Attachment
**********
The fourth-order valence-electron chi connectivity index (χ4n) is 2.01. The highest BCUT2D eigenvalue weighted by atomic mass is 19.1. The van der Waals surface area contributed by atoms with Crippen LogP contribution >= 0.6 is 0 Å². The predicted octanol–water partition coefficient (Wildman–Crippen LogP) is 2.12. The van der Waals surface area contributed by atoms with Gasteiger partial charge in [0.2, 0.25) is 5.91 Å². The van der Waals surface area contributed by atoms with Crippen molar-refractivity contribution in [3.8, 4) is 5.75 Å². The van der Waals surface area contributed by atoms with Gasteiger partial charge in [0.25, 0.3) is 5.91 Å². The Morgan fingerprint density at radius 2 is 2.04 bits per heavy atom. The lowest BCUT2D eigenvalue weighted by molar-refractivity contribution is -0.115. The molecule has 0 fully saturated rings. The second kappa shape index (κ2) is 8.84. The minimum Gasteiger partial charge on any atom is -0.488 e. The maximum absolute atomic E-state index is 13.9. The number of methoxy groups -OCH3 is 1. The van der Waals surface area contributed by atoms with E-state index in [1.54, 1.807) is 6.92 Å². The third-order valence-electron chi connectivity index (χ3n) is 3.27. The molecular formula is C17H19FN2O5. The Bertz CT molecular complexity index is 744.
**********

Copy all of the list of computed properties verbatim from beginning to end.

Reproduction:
The fourth-order valence-electron chi connectivity index (χ4n) is 2.01. The highest BCUT2D eigenvalue weighted by atomic mass is 19.1. The van der Waals surface area contributed by atoms with Crippen LogP contribution >= 0.6 is 0 Å². The predicted octanol–water partition coefficient (Wildman–Crippen LogP) is 2.12. The van der Waals surface area contributed by atoms with Gasteiger partial charge in [0.2, 0.25) is 5.91 Å². The van der Waals surface area contributed by atoms with Crippen molar-refractivity contribution in [3.8, 4) is 5.75 Å². The van der Waals surface area contributed by atoms with Gasteiger partial charge in [0.25, 0.3) is 5.91 Å². The Morgan fingerprint density at radius 2 is 2.04 bits per heavy atom. The lowest BCUT2D eigenvalue weighted by molar-refractivity contribution is -0.115. The molecule has 0 fully saturated rings. The second kappa shape index (κ2) is 8.84. The minimum Gasteiger partial charge on any atom is -0.488 e. The maximum absolute atomic E-state index is 13.9. The number of methoxy groups -OCH3 is 1. The van der Waals surface area contributed by atoms with E-state index in [1.54, 1.807) is 6.92 Å². The third-order valence-electron chi connectivity index (χ3n) is 3.27. The molecular formula is C17H19FN2O5. The Bertz CT molecular complexity index is 744.